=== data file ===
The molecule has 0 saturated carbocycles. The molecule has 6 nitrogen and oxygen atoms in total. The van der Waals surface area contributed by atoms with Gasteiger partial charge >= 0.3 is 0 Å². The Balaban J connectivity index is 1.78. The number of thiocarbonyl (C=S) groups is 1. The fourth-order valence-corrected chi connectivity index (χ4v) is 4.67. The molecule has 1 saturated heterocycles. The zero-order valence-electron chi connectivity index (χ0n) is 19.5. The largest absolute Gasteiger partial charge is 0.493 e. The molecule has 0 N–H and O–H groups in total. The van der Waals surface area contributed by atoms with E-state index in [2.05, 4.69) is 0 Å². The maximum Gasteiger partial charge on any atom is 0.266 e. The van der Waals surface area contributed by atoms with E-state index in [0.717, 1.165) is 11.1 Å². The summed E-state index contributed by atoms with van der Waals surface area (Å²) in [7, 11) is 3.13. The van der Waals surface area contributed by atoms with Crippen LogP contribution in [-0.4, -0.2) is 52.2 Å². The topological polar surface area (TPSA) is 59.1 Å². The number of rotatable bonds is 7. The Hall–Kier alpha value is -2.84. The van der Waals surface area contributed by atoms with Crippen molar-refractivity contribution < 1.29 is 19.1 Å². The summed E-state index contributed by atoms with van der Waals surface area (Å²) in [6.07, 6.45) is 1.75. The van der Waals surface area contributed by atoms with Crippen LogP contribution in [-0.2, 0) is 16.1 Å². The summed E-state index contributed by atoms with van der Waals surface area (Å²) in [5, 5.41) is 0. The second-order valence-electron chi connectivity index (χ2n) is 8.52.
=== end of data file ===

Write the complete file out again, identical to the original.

The molecule has 0 saturated carbocycles. The molecule has 6 nitrogen and oxygen atoms in total. The van der Waals surface area contributed by atoms with Gasteiger partial charge >= 0.3 is 0 Å². The Balaban J connectivity index is 1.78. The number of thiocarbonyl (C=S) groups is 1. The fourth-order valence-corrected chi connectivity index (χ4v) is 4.67. The molecule has 1 saturated heterocycles. The zero-order valence-electron chi connectivity index (χ0n) is 19.5. The largest absolute Gasteiger partial charge is 0.493 e. The molecule has 0 N–H and O–H groups in total. The van der Waals surface area contributed by atoms with E-state index in [2.05, 4.69) is 0 Å². The maximum Gasteiger partial charge on any atom is 0.266 e. The van der Waals surface area contributed by atoms with E-state index in [0.717, 1.165) is 11.1 Å². The summed E-state index contributed by atoms with van der Waals surface area (Å²) in [7, 11) is 3.13. The van der Waals surface area contributed by atoms with Crippen LogP contribution in [-0.4, -0.2) is 52.2 Å². The topological polar surface area (TPSA) is 59.1 Å². The number of rotatable bonds is 7. The Hall–Kier alpha value is -2.84. The van der Waals surface area contributed by atoms with Crippen molar-refractivity contribution < 1.29 is 19.1 Å². The summed E-state index contributed by atoms with van der Waals surface area (Å²) in [6.07, 6.45) is 1.75. The van der Waals surface area contributed by atoms with Crippen LogP contribution in [-0.2, 0) is 16.1 Å². The summed E-state index contributed by atoms with van der Waals surface area (Å²) in [5, 5.41) is 0. The second-order valence-electron chi connectivity index (χ2n) is 8.52.